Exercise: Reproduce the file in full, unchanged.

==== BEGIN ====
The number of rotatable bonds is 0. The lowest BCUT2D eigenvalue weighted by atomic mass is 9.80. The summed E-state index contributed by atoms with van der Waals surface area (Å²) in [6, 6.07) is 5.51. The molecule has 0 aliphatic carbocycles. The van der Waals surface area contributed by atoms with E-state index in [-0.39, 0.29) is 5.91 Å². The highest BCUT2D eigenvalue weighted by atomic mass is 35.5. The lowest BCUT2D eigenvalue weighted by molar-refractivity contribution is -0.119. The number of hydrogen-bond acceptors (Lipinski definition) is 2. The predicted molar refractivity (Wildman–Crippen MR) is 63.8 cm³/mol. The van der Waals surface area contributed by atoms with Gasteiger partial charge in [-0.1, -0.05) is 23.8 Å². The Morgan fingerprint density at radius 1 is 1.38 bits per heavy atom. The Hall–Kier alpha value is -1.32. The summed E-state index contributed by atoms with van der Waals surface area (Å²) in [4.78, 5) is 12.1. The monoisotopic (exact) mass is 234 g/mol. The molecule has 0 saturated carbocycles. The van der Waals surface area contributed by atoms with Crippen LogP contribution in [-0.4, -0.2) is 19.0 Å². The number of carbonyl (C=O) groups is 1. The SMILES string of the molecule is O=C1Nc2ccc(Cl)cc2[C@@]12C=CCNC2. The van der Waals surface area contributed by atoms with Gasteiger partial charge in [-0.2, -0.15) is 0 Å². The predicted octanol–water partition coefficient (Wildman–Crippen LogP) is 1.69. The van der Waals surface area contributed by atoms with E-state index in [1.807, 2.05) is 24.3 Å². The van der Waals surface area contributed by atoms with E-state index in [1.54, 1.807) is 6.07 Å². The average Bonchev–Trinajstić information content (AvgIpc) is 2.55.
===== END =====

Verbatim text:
The number of rotatable bonds is 0. The lowest BCUT2D eigenvalue weighted by atomic mass is 9.80. The summed E-state index contributed by atoms with van der Waals surface area (Å²) in [6, 6.07) is 5.51. The molecule has 0 aliphatic carbocycles. The van der Waals surface area contributed by atoms with E-state index in [-0.39, 0.29) is 5.91 Å². The highest BCUT2D eigenvalue weighted by atomic mass is 35.5. The lowest BCUT2D eigenvalue weighted by molar-refractivity contribution is -0.119. The number of hydrogen-bond acceptors (Lipinski definition) is 2. The predicted molar refractivity (Wildman–Crippen MR) is 63.8 cm³/mol. The van der Waals surface area contributed by atoms with Gasteiger partial charge in [-0.1, -0.05) is 23.8 Å². The Morgan fingerprint density at radius 1 is 1.38 bits per heavy atom. The Hall–Kier alpha value is -1.32. The summed E-state index contributed by atoms with van der Waals surface area (Å²) in [4.78, 5) is 12.1. The monoisotopic (exact) mass is 234 g/mol. The molecule has 0 saturated carbocycles. The van der Waals surface area contributed by atoms with Crippen LogP contribution in [-0.4, -0.2) is 19.0 Å². The number of carbonyl (C=O) groups is 1. The SMILES string of the molecule is O=C1Nc2ccc(Cl)cc2[C@@]12C=CCNC2. The van der Waals surface area contributed by atoms with Gasteiger partial charge in [-0.2, -0.15) is 0 Å². The predicted octanol–water partition coefficient (Wildman–Crippen LogP) is 1.69. The van der Waals surface area contributed by atoms with E-state index in [1.807, 2.05) is 24.3 Å². The van der Waals surface area contributed by atoms with E-state index in [1.54, 1.807) is 6.07 Å². The average Bonchev–Trinajstić information content (AvgIpc) is 2.55.